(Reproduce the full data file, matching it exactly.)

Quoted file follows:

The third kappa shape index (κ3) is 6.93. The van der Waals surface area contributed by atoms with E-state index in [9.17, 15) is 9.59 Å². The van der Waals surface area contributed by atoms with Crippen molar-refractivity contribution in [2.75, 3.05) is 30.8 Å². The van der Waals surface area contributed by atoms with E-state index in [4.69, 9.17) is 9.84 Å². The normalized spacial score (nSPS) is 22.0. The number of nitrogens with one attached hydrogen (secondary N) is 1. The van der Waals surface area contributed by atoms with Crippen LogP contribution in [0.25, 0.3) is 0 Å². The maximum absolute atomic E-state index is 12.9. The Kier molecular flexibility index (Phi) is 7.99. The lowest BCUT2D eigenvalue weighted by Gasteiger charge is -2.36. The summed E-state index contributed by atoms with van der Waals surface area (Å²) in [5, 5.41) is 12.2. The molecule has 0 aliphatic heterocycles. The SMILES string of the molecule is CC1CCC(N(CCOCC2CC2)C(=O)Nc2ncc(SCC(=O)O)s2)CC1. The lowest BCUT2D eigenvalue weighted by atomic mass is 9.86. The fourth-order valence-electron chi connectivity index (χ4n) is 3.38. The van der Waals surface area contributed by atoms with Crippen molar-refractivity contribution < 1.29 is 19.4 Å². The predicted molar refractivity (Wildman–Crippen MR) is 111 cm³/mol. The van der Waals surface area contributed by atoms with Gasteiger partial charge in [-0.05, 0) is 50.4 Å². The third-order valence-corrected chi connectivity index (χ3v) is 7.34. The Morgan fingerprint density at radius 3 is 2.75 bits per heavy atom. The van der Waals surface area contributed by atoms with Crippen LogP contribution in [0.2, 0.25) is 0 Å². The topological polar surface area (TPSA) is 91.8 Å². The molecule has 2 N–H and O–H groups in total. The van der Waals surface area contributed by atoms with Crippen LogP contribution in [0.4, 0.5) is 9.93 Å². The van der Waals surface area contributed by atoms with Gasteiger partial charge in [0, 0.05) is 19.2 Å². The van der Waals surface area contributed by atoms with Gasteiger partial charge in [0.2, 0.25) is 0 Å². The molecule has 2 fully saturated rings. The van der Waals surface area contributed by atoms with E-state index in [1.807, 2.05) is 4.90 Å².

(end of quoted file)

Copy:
The third kappa shape index (κ3) is 6.93. The van der Waals surface area contributed by atoms with E-state index in [9.17, 15) is 9.59 Å². The van der Waals surface area contributed by atoms with Crippen molar-refractivity contribution in [2.75, 3.05) is 30.8 Å². The van der Waals surface area contributed by atoms with E-state index in [4.69, 9.17) is 9.84 Å². The normalized spacial score (nSPS) is 22.0. The number of nitrogens with one attached hydrogen (secondary N) is 1. The van der Waals surface area contributed by atoms with Crippen LogP contribution in [0.25, 0.3) is 0 Å². The maximum absolute atomic E-state index is 12.9. The Kier molecular flexibility index (Phi) is 7.99. The lowest BCUT2D eigenvalue weighted by Gasteiger charge is -2.36. The summed E-state index contributed by atoms with van der Waals surface area (Å²) in [5, 5.41) is 12.2. The molecule has 0 aliphatic heterocycles. The SMILES string of the molecule is CC1CCC(N(CCOCC2CC2)C(=O)Nc2ncc(SCC(=O)O)s2)CC1. The lowest BCUT2D eigenvalue weighted by atomic mass is 9.86. The fourth-order valence-electron chi connectivity index (χ4n) is 3.38. The van der Waals surface area contributed by atoms with Crippen molar-refractivity contribution < 1.29 is 19.4 Å². The predicted molar refractivity (Wildman–Crippen MR) is 111 cm³/mol. The van der Waals surface area contributed by atoms with Gasteiger partial charge in [-0.05, 0) is 50.4 Å². The third-order valence-corrected chi connectivity index (χ3v) is 7.34. The Morgan fingerprint density at radius 3 is 2.75 bits per heavy atom. The van der Waals surface area contributed by atoms with Crippen LogP contribution in [0.2, 0.25) is 0 Å². The topological polar surface area (TPSA) is 91.8 Å². The molecule has 2 N–H and O–H groups in total. The van der Waals surface area contributed by atoms with Crippen LogP contribution in [0.4, 0.5) is 9.93 Å². The van der Waals surface area contributed by atoms with Gasteiger partial charge in [0, 0.05) is 19.2 Å². The van der Waals surface area contributed by atoms with Gasteiger partial charge in [0.2, 0.25) is 0 Å². The molecule has 2 fully saturated rings. The van der Waals surface area contributed by atoms with E-state index in [1.807, 2.05) is 4.90 Å².